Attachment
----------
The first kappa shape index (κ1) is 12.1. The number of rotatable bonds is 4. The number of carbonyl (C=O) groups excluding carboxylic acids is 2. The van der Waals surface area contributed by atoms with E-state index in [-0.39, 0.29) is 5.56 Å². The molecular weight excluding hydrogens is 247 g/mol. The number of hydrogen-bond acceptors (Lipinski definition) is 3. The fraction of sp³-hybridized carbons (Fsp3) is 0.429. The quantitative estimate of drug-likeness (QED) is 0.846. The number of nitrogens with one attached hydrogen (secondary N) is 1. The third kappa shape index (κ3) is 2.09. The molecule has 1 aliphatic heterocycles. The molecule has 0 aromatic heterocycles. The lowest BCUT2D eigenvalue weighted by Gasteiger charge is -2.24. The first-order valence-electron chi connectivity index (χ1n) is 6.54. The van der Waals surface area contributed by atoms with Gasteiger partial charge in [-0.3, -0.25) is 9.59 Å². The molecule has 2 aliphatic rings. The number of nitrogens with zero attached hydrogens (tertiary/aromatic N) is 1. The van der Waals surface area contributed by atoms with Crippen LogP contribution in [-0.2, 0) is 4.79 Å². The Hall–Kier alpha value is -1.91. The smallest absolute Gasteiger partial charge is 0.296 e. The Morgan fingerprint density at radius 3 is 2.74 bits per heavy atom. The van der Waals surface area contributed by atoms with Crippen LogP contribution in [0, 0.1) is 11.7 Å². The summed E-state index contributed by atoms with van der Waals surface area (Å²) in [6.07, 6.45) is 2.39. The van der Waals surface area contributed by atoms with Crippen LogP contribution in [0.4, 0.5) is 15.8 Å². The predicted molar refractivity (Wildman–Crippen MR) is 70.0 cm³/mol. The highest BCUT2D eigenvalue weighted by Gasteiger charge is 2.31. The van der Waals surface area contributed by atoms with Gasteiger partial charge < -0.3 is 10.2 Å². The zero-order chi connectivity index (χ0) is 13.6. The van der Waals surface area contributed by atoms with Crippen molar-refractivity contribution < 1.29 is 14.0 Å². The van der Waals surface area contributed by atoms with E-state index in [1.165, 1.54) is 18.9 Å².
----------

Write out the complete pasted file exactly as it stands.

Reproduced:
The first kappa shape index (κ1) is 12.1. The number of rotatable bonds is 4. The number of carbonyl (C=O) groups excluding carboxylic acids is 2. The van der Waals surface area contributed by atoms with E-state index in [-0.39, 0.29) is 5.56 Å². The molecular weight excluding hydrogens is 247 g/mol. The number of hydrogen-bond acceptors (Lipinski definition) is 3. The fraction of sp³-hybridized carbons (Fsp3) is 0.429. The quantitative estimate of drug-likeness (QED) is 0.846. The number of nitrogens with one attached hydrogen (secondary N) is 1. The third kappa shape index (κ3) is 2.09. The molecule has 1 aliphatic heterocycles. The molecule has 0 aromatic heterocycles. The lowest BCUT2D eigenvalue weighted by Gasteiger charge is -2.24. The first-order valence-electron chi connectivity index (χ1n) is 6.54. The van der Waals surface area contributed by atoms with Gasteiger partial charge in [-0.3, -0.25) is 9.59 Å². The molecule has 2 aliphatic rings. The number of nitrogens with zero attached hydrogens (tertiary/aromatic N) is 1. The van der Waals surface area contributed by atoms with Crippen LogP contribution in [-0.2, 0) is 4.79 Å². The Hall–Kier alpha value is -1.91. The smallest absolute Gasteiger partial charge is 0.296 e. The Morgan fingerprint density at radius 3 is 2.74 bits per heavy atom. The van der Waals surface area contributed by atoms with Crippen LogP contribution in [0, 0.1) is 11.7 Å². The summed E-state index contributed by atoms with van der Waals surface area (Å²) in [6.07, 6.45) is 2.39. The van der Waals surface area contributed by atoms with Crippen LogP contribution in [0.4, 0.5) is 15.8 Å². The predicted molar refractivity (Wildman–Crippen MR) is 70.0 cm³/mol. The highest BCUT2D eigenvalue weighted by Gasteiger charge is 2.31. The van der Waals surface area contributed by atoms with Gasteiger partial charge < -0.3 is 10.2 Å². The zero-order chi connectivity index (χ0) is 13.6. The van der Waals surface area contributed by atoms with Crippen molar-refractivity contribution < 1.29 is 14.0 Å². The van der Waals surface area contributed by atoms with E-state index in [1.165, 1.54) is 18.9 Å².